Many of you have heard of Neighborhood Health, the non-profit community health center serving more than 20,000 patients in Alexandria, Arlington and Fairfax County. What you may not know is that in addition to primary medical and dental care, behavioral health is treated as a vital part of patients’ overall well-being.
It begins when a patient walks through the door of any Neighborhood Health clinic and completes a universal screening assessment that can identify potential mental health concerns. Patients coming in for medical care can be suffering from undiagnosed depression, anxiety, acute stress, trauma, adjustment to life transitions, ADHD, school-related behavior challenges, parenting difficulties and more.
In addition, it is not uncommon for people dealing with certain chronic conditions – especially diabetes -- to be at a higher risk for depression. Assessments also screen for substance use issues, including drugs, alcohol and tobacco. All of these issues can be addressed with assistance from Neighborhood Health’s licensed behavioral health clinicians.
Director of Behavioral Health Courtney Riggle-van Schagen is a Licensed Clinical Social Worker and has been recognized for outstanding service to survivors of domestic violence. “Almost everyone encounters a time in their life when accessing the services of a behavioral health specialist can help them be healthier and more productive,” she said.
By having patients complete their health assessment, underlying issues can be identified and discussed with their primary care provider who may introduce them to a behavioral health providers who is part of the same treatment team.
From there, patients have the opportunity to discuss their stressors or other concerns, and if desired, schedule regular appointments to cooperatively develop a plan of action and follow up on their progress regularly. Riggle-van Schagen pointed out that she and the other Neighborhood Health counselors are well aware of and sensitive to the stigma that patients face when seeking mental health treatment, and that among of the benefits of receiving services at one of their facilities is that they can receive the treatment in the same location as their medical or dental care, making services accessible and reducing the barriers that patients face as they take the initial steps toward improving their health.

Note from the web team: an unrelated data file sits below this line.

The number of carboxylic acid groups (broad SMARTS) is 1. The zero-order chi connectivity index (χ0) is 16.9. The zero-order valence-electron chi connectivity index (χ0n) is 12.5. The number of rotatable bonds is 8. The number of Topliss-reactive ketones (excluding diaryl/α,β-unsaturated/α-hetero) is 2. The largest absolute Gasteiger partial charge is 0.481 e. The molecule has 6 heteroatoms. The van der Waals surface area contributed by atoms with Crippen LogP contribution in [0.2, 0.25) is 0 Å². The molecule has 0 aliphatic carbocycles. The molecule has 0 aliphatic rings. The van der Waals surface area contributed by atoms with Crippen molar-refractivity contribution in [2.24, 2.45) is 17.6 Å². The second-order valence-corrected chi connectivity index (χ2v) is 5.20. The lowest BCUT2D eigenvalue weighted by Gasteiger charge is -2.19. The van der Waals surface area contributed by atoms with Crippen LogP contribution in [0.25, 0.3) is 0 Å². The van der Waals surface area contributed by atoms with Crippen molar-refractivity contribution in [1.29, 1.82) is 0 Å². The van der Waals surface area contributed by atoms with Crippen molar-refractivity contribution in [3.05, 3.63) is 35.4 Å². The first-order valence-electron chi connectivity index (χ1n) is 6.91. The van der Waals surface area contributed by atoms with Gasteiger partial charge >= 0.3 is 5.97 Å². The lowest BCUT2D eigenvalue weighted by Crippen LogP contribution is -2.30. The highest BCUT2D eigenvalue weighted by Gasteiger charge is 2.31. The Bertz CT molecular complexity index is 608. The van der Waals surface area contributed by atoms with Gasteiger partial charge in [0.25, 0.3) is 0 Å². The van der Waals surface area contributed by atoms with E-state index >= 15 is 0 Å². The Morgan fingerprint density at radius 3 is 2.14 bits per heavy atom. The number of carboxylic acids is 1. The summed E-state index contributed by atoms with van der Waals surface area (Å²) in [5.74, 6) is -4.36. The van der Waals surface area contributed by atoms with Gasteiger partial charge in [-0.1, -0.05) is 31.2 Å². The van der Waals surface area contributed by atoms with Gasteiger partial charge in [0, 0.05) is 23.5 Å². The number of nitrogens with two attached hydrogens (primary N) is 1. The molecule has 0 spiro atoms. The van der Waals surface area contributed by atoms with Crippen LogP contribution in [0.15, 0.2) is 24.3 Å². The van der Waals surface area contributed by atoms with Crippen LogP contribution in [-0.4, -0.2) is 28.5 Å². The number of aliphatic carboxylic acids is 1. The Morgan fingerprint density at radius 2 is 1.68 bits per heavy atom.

After building trust with their primary care provider and overcoming their initial reluctance to seek mental health services, patients are put at ease by their behavioral health specialists, all of whom are licensed, and many of whom are bilingual, enabling them to communicate with patients whose first language is not English.
Through establishing long-term relationships between clinicians and patients and making it convenient to access services, Riggle-van Schagen explained that they are able to help those who initially say that they don’t need help. “We open the door,” she said. “It creates an opportunity and that’s the benefit of integrated care.”
One exciting new behavioral/medical integration project is supported by the Virginia Health Care Foundation, which is funding five health centers throughout the commonwealth on a project called “Defeating the Deadly Double: Diabetes and Depression.”
As part of this project, Neighborhood Health has been able to offer the services of a Certified Diabetic Educator and an Integrated Care Manager to adult patients with uncontrolled diabetes who also screen positive for depression. Intensive diabetic education, group classes, blood glucose monitoring, regular phone follow-up, and behavioral health services are provided to these patients, many of whom are showing improvements after only a few months.
Behavioral health treatment can also begin at an early age, whether a patient is a grade schooler, the parent of an elementary school student, or a college student: “good mental health is just as important as physical health for academic success,” says Riggle-van Schagen. Taking the steps toward improving mental health can feel overwhelming, at any age. Whether symptoms arise in early childhood, the teen years, as a parent, or are the result of workplace stress, which can have significant negative health impacts. Wellness can seem unachievable. “But recovery is a reality” says Riggle-van Schagen. Often it only takes “planting the seed” for a patient to begin to realize their need for behavioral health services which leads them taking that first step towards treatment, and eventually overcoming their struggles.
According to the Mental Health Association, behavioral health is one of a person’s greatest assets, helping them to focus at work, overcome obstacles, get along with the people around them and get well and stay well. “Neighborhood Health is committed to supporting not only the physical wellness of our patients, but their emotional health as well,” says Riggle-van Schagen.
Neighborhood Health is hosting its annual fundraising gala and charity auction on Friday, Nov. 9 at the Ritz Carlton in Pentagon City. Festivities begin at 6:30 p.m., and they are delighted that Honorary Chairs U.S. Rep. Don Beyer and Megan Beyer will be on-hand to celebrate and to help hand out a special Health Equity Award to 27 Virginia delegates and state senators who represent Alexandria, Arlington County and Fairfax County. This award recognizes their hard work towards Medicaid expansion this past General Assembly session. Gala tickets can be purchased at https://501auctions.com/neighborhoodhealthgala.
Behavioral health services are available at its locations in Alexandria at 2 East Glebe Road and 1200 North Howard St., and in Fairfax County at 6677 Richmond Highway in Mount Vernon. For more information about Neighborhood Health please visit http://www.neighborhoodhealthva.org. The schedule an appointment please call 703-535-5568.